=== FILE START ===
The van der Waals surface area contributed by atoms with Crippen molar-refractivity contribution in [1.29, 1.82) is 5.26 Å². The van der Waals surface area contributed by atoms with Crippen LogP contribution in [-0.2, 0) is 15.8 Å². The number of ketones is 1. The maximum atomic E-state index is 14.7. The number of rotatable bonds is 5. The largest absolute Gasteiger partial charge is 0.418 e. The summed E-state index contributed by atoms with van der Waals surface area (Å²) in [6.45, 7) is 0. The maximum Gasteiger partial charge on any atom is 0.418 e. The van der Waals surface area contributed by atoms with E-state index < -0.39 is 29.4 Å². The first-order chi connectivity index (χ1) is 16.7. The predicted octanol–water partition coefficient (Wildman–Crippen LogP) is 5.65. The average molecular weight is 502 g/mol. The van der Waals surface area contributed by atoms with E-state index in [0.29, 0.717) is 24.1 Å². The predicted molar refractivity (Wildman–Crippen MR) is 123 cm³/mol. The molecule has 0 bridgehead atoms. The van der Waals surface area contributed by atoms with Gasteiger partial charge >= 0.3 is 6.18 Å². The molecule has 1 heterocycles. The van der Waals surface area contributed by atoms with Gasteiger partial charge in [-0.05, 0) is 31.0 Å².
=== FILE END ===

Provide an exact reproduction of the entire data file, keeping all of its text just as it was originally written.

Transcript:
The van der Waals surface area contributed by atoms with Crippen molar-refractivity contribution in [1.29, 1.82) is 5.26 Å². The van der Waals surface area contributed by atoms with Crippen LogP contribution in [-0.2, 0) is 15.8 Å². The number of ketones is 1. The maximum atomic E-state index is 14.7. The number of rotatable bonds is 5. The largest absolute Gasteiger partial charge is 0.418 e. The summed E-state index contributed by atoms with van der Waals surface area (Å²) in [6.45, 7) is 0. The maximum Gasteiger partial charge on any atom is 0.418 e. The van der Waals surface area contributed by atoms with E-state index < -0.39 is 29.4 Å². The first-order chi connectivity index (χ1) is 16.7. The predicted octanol–water partition coefficient (Wildman–Crippen LogP) is 5.65. The average molecular weight is 502 g/mol. The van der Waals surface area contributed by atoms with E-state index in [0.29, 0.717) is 24.1 Å². The predicted molar refractivity (Wildman–Crippen MR) is 123 cm³/mol. The molecule has 0 bridgehead atoms. The van der Waals surface area contributed by atoms with Gasteiger partial charge >= 0.3 is 6.18 Å². The molecule has 1 heterocycles. The van der Waals surface area contributed by atoms with Gasteiger partial charge in [-0.05, 0) is 31.0 Å².